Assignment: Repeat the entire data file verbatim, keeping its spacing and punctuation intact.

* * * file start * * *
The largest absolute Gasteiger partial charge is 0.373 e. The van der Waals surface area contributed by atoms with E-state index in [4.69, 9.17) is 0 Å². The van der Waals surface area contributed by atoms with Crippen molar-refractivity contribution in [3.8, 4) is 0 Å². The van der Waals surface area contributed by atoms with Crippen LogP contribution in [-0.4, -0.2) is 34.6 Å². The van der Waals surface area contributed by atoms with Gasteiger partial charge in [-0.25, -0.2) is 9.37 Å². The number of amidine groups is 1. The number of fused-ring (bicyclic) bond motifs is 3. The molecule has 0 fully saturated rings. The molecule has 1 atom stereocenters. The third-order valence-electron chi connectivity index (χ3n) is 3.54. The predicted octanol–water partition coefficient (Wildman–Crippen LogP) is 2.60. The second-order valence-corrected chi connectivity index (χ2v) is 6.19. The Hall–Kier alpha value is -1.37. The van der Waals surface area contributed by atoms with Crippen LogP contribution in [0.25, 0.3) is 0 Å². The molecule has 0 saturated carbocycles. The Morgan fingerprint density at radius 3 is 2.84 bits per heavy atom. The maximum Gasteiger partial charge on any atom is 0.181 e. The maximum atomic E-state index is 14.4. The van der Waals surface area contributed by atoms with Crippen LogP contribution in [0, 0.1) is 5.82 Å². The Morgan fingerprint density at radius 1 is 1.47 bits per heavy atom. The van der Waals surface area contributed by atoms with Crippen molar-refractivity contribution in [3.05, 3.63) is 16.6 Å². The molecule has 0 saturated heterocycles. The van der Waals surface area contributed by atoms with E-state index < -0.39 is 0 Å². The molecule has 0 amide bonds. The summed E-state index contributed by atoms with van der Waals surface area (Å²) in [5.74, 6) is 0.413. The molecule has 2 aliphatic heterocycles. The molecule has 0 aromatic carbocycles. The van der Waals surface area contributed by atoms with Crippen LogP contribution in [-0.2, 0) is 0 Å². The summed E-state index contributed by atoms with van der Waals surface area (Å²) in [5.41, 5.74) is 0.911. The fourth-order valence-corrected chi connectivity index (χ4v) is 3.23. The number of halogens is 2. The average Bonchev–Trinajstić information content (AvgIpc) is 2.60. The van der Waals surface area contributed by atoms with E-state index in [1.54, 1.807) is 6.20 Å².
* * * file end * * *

The largest absolute Gasteiger partial charge is 0.373 e. The van der Waals surface area contributed by atoms with E-state index in [4.69, 9.17) is 0 Å². The van der Waals surface area contributed by atoms with Crippen molar-refractivity contribution in [3.8, 4) is 0 Å². The van der Waals surface area contributed by atoms with Crippen LogP contribution in [-0.4, -0.2) is 34.6 Å². The van der Waals surface area contributed by atoms with Gasteiger partial charge in [-0.25, -0.2) is 9.37 Å². The number of amidine groups is 1. The number of fused-ring (bicyclic) bond motifs is 3. The molecule has 0 fully saturated rings. The molecule has 1 atom stereocenters. The third-order valence-electron chi connectivity index (χ3n) is 3.54. The predicted octanol–water partition coefficient (Wildman–Crippen LogP) is 2.60. The second-order valence-corrected chi connectivity index (χ2v) is 6.19. The Hall–Kier alpha value is -1.37. The van der Waals surface area contributed by atoms with Crippen LogP contribution in [0.25, 0.3) is 0 Å². The molecule has 0 saturated carbocycles. The Morgan fingerprint density at radius 3 is 2.84 bits per heavy atom. The maximum Gasteiger partial charge on any atom is 0.181 e. The maximum atomic E-state index is 14.4. The van der Waals surface area contributed by atoms with Crippen LogP contribution in [0, 0.1) is 5.82 Å². The Morgan fingerprint density at radius 1 is 1.47 bits per heavy atom. The van der Waals surface area contributed by atoms with Crippen molar-refractivity contribution in [3.05, 3.63) is 16.6 Å². The molecule has 0 saturated heterocycles. The van der Waals surface area contributed by atoms with E-state index < -0.39 is 0 Å². The molecule has 0 amide bonds. The summed E-state index contributed by atoms with van der Waals surface area (Å²) in [5.74, 6) is 0.413. The molecule has 2 aliphatic heterocycles. The molecule has 0 aromatic carbocycles. The van der Waals surface area contributed by atoms with Crippen LogP contribution in [-0.2, 0) is 0 Å². The summed E-state index contributed by atoms with van der Waals surface area (Å²) in [5.41, 5.74) is 0.911. The fourth-order valence-corrected chi connectivity index (χ4v) is 3.23. The number of halogens is 2. The average Bonchev–Trinajstić information content (AvgIpc) is 2.60. The van der Waals surface area contributed by atoms with E-state index in [1.54, 1.807) is 6.20 Å².